The high and unfavorable C-factor of root canals, which occurs due to the large bonded surface area and the reduced free surface area, can contribute to maximizing the polymerization stress of resin-based materials [24-26] along the walls of root canals [27] and result in interfacial gaps [28]. Several factors influence the amount of tension generated during the polymerization contraction, such as the size, the quantity and the form of the filler particles that make up the polymer [29], the elasticity modulus [30], the volume of material, the rate of polymerization, and the gelation time [31]. Glass fiber post retention depends not only on obtaining adhesion free of gaps, but also on its frictional retention in the root canal to ensure greater stability [32,33]. Little is known about measurement of the size of gaps inside a root canal and the percentage of adhesive continuity between the dentin and the resin cement (D/C).

Thus, the aim of this study was to evaluate the presence of gaps between D/C in different root thirds both before and after application of a static functional load. The hypothesis were that: 1) There would be significant difference among the resin cements regardless of the root thirds; 2) There would be significant differences between no loading and loading specimens.


Preparation of specimens

Selection of specimens

Sixty human lower premolars were selected from the tooth bank of the Catholic University of Parana (PUCPR), with the approval of the Research Ethics Committee of PUCPR, n. 2797. Exclusion criteria were the presence of severe curvature, root caries, structural defects of the enamel, and previous endodontic treatment. The average length of the selected teeth was 22.66 mm.

Endodontic treatment

The canals of all the specimens were treated according to the crown-down technique and instrumented with nickel-titanium endodontic files (Dentsply, Maillefer, Weybridge, UK) until a diameter corresponding to the memory instrument ISO 40 was reached. The apical limit of the root canal treatment was determined to be 1 mm below the apical foramen. Five percent of sodium hypochlorite and 17% EDTA were used as endodontic irrigation agents, and the canals were dried with absorbent paper points (Dentsply, Petrópolis, RJ, Brazil). The root canals were filled by lateral condensation with main gutta-percha cones, gutta-percha accessory cones, and endodontic Sealer [26] (Dentsply). Lamination and vertical condensation of the gutta-percha cones were performed using the thermoplastic hybrid technique (McSpadden; Dentsply, Maillefer, Weybridge, UK). The pulp chamber was sealed with Coltosol temporary cement (Vigodent, S/A, Rio de Janeiro, RJ, Brazil). The specimens were stored in distilled water and kept at 37 ℃ for 7 days.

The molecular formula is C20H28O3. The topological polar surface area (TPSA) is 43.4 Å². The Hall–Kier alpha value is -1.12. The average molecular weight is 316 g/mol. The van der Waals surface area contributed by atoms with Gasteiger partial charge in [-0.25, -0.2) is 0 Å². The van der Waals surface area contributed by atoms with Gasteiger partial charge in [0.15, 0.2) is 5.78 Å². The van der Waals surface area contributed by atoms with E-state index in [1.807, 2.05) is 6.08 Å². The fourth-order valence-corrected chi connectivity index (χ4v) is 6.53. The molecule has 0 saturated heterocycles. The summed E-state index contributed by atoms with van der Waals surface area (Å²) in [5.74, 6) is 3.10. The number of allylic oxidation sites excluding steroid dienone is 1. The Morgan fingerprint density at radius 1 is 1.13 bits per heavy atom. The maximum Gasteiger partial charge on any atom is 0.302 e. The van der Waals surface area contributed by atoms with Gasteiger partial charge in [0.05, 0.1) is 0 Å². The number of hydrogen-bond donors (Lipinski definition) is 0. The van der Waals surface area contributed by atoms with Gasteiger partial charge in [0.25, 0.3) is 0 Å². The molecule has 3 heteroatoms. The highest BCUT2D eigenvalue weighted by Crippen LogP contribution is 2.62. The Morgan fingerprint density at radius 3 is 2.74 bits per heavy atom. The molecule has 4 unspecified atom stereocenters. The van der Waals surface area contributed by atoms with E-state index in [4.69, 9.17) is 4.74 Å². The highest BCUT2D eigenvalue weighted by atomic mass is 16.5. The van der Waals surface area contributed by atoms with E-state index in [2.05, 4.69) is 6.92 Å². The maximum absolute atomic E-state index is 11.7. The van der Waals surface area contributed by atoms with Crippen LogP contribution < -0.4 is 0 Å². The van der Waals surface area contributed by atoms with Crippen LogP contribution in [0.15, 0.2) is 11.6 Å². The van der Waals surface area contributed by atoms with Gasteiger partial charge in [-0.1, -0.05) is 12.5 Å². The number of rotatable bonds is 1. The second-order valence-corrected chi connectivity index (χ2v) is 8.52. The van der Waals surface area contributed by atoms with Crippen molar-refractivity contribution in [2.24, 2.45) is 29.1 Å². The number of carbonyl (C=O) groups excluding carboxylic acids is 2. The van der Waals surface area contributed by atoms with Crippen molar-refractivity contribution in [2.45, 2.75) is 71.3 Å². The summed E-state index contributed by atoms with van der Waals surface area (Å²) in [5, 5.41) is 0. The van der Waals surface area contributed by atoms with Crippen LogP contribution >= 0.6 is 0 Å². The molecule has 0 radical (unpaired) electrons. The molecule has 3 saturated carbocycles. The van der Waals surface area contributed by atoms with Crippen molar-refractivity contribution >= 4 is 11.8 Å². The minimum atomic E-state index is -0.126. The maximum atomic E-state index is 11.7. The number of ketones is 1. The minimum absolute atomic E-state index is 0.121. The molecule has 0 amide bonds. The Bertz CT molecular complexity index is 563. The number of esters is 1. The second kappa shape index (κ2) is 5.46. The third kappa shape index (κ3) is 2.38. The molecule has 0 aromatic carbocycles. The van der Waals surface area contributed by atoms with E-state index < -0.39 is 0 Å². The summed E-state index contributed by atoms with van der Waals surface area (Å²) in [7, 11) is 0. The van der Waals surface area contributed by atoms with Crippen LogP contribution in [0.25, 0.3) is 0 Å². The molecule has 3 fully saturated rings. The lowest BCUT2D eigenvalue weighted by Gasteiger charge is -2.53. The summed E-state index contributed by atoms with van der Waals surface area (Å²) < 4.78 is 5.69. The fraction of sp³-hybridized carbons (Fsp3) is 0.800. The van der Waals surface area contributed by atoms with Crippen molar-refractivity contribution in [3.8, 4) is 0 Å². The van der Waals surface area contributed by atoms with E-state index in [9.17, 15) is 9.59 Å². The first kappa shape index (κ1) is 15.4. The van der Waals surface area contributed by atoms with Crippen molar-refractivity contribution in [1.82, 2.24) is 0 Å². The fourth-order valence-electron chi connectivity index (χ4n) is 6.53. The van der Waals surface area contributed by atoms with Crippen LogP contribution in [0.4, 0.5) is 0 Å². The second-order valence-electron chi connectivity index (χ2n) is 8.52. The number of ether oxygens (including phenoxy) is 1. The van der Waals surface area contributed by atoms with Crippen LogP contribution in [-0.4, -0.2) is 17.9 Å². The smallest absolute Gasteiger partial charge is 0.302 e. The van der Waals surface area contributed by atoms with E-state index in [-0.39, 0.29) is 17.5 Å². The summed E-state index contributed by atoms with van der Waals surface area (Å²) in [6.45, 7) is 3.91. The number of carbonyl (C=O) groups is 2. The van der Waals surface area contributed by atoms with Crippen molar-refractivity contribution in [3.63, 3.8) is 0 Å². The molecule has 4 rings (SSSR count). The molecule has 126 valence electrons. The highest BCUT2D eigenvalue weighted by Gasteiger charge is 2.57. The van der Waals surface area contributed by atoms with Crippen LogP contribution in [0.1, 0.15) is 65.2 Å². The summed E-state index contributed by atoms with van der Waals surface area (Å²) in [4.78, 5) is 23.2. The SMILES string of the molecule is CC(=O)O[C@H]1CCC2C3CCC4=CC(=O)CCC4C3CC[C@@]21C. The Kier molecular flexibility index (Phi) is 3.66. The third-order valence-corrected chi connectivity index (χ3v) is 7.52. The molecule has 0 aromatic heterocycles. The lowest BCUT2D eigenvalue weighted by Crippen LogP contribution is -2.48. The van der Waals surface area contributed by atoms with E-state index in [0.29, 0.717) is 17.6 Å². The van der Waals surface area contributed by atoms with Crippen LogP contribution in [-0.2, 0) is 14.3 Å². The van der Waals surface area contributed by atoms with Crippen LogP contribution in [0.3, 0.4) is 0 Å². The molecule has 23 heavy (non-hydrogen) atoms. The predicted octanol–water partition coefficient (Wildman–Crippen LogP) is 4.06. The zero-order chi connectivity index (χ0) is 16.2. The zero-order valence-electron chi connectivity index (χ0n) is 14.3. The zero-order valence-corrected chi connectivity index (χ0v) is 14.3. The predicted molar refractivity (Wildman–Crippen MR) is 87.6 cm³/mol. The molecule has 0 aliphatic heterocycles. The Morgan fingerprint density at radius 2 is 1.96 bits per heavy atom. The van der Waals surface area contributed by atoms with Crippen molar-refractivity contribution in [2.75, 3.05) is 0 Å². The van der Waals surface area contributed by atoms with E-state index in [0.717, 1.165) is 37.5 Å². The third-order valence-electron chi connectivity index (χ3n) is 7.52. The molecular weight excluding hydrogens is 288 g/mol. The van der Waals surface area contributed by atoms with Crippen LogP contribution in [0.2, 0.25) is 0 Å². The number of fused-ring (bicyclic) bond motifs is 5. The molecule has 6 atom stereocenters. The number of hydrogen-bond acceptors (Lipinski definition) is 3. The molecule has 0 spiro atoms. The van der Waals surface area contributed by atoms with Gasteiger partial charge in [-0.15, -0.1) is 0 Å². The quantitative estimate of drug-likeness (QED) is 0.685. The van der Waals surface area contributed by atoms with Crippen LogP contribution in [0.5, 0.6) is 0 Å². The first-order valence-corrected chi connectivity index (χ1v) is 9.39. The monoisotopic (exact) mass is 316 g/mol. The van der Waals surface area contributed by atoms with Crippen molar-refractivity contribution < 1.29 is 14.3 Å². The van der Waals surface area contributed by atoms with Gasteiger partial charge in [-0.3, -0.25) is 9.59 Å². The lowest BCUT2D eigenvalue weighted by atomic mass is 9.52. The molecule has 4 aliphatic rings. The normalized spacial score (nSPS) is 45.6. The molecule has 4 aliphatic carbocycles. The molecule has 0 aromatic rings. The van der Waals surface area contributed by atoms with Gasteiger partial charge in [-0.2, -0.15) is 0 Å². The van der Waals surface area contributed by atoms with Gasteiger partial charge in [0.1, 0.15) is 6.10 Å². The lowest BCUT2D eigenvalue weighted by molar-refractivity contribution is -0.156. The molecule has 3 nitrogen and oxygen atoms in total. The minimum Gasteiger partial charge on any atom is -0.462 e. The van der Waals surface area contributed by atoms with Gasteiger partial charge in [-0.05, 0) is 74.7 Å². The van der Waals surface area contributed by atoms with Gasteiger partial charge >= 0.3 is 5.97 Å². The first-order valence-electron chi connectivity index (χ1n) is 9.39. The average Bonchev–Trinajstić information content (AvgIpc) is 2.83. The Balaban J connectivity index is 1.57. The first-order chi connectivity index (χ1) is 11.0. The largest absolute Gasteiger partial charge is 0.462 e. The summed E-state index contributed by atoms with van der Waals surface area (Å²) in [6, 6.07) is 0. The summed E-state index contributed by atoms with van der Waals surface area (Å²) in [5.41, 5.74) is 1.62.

Preparation of specimens for analysis of the adhesive interface

The coronary surfaces of each specimen were sectioned 2 mm above the cement-enamel junction (CEJ), perpendicular to the long axis, using a low-speed diamond disc (Isomet 1000; Buehler, Illinois, USA) with water irrigation.

Sixty specimens were randomly divided into 3 groups of 20 teeth each:

- Group ARC: Adper Scotchbond Multi-purpose adhesive system and RelyX ARC dual resin cement (3M/ESPE, St. Paul, MN, USA);

- Group ALLCEM: Adper Scotchbond Multipurpose adhesive system and AllCem dual resin cement (FGM, Joinville, SC, Brazil); and

- Group U100: RelyX U100 dual self-adhesive resin cement (3M/ESPE).

The materials used in this study are listed in Table 1.

Table 1: Description of the materials used in the study. View Table 1

Gutta-percha was partially removed with heated pluggers (Duflex, SS White, Rio de Janeiro, RJ, Brazil). The root canal of each specimen was enlarged with low-speed drills (FGM) provided by the manufacturer of the post system. The depth of the intraradicular preparation was 10 mm of the CEJ, with a diameter equal to the space for the post, and was standardized for all teeth [11,12]. The cut of the White Post DC1 posts were performed after the preparation (FGM). The final irrigation was performed with a 5% NaOCl solution, and the specimens in all groups were then dried with absorbent paper points (Dentsply).

The glass fiber posts were cleaned with 70% alcohol and underwent application of the RelyX ceramic primer silane agent (3M/ESPE). In Groups ARC (n = 20) and ALLCEM (n = 20), the canals were etched with 35% phosphoric acid for 15 seconds, washed with distilled water for 15 seconds, and then dried for 5 seconds. The absorbent paper point was used to remove any excess water in the canal. Adper Scotchbond multi-purpose plus activator (3M/ESPE) was applied in the canal using a paper point and dried for 5 seconds. After, the primer was applied into the canal using a paper point and dried for 5 seconds and catalyst was applied inside the canal with paper point. A coating of Adper Scotchbond Multi-purpose plus catalyst was applied to the post. The luting agent was applied to the root canal with a Centrix syringe (DFL, Rio de Janeiro, RJ, Brazil). The translucent glass fiber post was seated inside the root canal and stabilized for 3 minutes with digital pressure. The resin cement was photoactivated from the occlusal surface for 40 seconds at 600 mW/cm2 (Demetron, Kerr, Optilux 500, Danbury, USA).